Sunday, January 27, 2013

Boomerang Prayer

This week I have again struggled with being gracious to those who are inconsiderate and hurtful, not to mention thinking bad thoughts and stressing over world issues. I've allowed myself to get worked up into knots again. Sometimes it is not easy to escape the vortex of emotion when insulted, accused of wrong doing and observing atrocities happening in so  many places to so many people. Sometimes the anger just boils up and takes a long time to settle back down.

Saturday, January 19, 2013

Swayed By the Wind

Resilience. Adaptability. Tolerance. Capacity for change. All good virtues, right? Except when they go too far and allow for too much tolerance for the wrong kind of changes. It seems we are more easily influenced by negativity or wrong doing than good. At least it seems the wrong things tend to spread more quickly than the good. Bad news, or gossip will circumvent the world faster than a good word or deed, unless it borders on the fantastical.

Tuesday, January 1, 2013

Gosh Awfuls, Jackalopes and Other Tall Tales


I grew up in what is known as the Oregon Outback, Eastern Oregon. My dad is a retired logger, and my childhood was spent in the woods, camped a few miles from where he was working at the time. Most often we were next to a lake or a creek - a wonderful way to spend childhood summers, except for my dad's tall tales.

Not only did we groan at the puns, my sister and I were often the stars of the tale.

One of these occasions we were camped about a thirty minute drive from the town of Silver Lake, up in the Gearheart Wilderness area. My father announced we were going to town for a Tube Steak dinner. All excited we loaded into the pickup truck and headed down the mountain. We never noticed the twinkle in his eyes, or the wink he gave the waitress when he placed our order. We waited impatiently for our Tube Steaks to arrive, totally unaware we were being duped.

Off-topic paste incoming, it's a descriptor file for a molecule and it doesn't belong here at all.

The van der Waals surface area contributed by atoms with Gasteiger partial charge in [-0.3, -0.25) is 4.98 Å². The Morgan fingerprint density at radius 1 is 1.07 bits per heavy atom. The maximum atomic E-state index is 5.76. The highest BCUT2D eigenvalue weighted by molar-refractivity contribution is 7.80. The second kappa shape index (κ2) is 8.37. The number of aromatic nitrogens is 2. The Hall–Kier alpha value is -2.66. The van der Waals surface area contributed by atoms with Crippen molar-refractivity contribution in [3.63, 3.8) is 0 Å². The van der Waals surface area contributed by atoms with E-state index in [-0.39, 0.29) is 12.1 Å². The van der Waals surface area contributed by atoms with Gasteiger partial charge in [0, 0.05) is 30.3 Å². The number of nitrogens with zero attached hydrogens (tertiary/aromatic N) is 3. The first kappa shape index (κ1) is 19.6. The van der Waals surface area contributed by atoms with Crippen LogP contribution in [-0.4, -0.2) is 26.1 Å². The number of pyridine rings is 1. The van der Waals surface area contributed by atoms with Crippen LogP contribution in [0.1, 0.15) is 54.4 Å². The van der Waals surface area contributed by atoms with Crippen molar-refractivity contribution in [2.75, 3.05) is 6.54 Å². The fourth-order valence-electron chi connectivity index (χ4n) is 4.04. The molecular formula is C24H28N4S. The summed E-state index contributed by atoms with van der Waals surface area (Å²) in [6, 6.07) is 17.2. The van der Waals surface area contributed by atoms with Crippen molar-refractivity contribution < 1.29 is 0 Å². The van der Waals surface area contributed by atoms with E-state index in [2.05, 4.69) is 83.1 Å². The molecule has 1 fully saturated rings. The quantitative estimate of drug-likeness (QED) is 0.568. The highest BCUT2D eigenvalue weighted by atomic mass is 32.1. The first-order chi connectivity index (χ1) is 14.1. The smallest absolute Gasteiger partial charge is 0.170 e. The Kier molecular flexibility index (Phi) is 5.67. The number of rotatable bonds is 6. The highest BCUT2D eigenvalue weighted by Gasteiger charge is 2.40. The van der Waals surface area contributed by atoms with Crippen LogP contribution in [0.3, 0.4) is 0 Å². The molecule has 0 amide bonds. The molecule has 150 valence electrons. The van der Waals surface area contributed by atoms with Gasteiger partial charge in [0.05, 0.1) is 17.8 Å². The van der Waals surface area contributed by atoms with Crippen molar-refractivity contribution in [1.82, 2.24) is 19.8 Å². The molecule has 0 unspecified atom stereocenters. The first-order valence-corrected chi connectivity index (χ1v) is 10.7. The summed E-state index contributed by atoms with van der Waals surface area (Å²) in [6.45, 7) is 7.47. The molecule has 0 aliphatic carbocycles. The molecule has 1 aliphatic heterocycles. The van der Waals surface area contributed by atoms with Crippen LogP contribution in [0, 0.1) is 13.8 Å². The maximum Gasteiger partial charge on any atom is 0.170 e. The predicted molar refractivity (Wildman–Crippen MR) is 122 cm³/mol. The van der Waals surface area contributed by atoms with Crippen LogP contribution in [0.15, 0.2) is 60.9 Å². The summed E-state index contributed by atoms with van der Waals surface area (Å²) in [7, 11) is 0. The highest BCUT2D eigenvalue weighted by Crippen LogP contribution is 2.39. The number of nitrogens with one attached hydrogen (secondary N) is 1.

The waitress finally returned with plates piled high with French fries and something familiar looking in a bun. I looked at my sister and she looked at me. We shrugged, made faces at our dad and ate our steaks and fries.We notched this tale right up there with his stories of Jackalopes and Gosh Awfuls.

Oregon Jackalope
Now the Gosh Awful is a horrible creature who lives in the woods and preys on unsuspecting girls walking alone along any of the trails, night or day. In an unguarded moment  he sprubgs from his hiding place and does Gosh Awful things, like tickling, or Indian hair rubs, or simply saying, "BOO", and causing said girls to run screaming.

And, added to this, all of my dad's tall stories started out with, "When I was a little girl...." Even at a very early age, we knew better.

Then of course, there were the road trips. My dad read the road signs and made comments.

"Slow Children must go to the Slow School."

"Speed [for] 50 miles"

"It is very likely we will drive through the town of Likely."

In Death Valley. "250 feet below sea level. Better hold your breath."

At the Grand Canyon. "Golly what a gully."


There were many more, but I can't recall all of them (or have space to write them).